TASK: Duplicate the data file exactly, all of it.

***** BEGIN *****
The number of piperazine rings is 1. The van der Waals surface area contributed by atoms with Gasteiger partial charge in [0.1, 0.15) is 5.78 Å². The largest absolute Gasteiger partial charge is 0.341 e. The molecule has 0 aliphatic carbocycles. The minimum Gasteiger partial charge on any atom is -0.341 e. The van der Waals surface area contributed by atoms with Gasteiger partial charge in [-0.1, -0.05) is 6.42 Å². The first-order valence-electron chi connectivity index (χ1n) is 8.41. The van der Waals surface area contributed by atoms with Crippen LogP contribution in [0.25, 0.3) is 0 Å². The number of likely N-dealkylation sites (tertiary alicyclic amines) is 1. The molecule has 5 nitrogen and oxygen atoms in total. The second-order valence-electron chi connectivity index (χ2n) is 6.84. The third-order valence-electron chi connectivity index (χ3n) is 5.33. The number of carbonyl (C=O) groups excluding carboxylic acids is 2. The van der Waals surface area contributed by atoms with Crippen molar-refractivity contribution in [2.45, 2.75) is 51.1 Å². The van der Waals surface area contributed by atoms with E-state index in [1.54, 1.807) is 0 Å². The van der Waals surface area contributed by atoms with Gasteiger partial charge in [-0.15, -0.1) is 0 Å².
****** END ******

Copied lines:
The number of piperazine rings is 1. The van der Waals surface area contributed by atoms with Gasteiger partial charge in [0.1, 0.15) is 5.78 Å². The largest absolute Gasteiger partial charge is 0.341 e. The molecule has 0 aliphatic carbocycles. The minimum Gasteiger partial charge on any atom is -0.341 e. The van der Waals surface area contributed by atoms with Gasteiger partial charge in [-0.1, -0.05) is 6.42 Å². The first-order valence-electron chi connectivity index (χ1n) is 8.41. The van der Waals surface area contributed by atoms with Crippen LogP contribution in [0.25, 0.3) is 0 Å². The number of likely N-dealkylation sites (tertiary alicyclic amines) is 1. The molecule has 5 nitrogen and oxygen atoms in total. The second-order valence-electron chi connectivity index (χ2n) is 6.84. The third-order valence-electron chi connectivity index (χ3n) is 5.33. The number of carbonyl (C=O) groups excluding carboxylic acids is 2. The van der Waals surface area contributed by atoms with Crippen molar-refractivity contribution in [2.45, 2.75) is 51.1 Å². The van der Waals surface area contributed by atoms with E-state index in [1.54, 1.807) is 0 Å². The van der Waals surface area contributed by atoms with Gasteiger partial charge in [-0.15, -0.1) is 0 Å².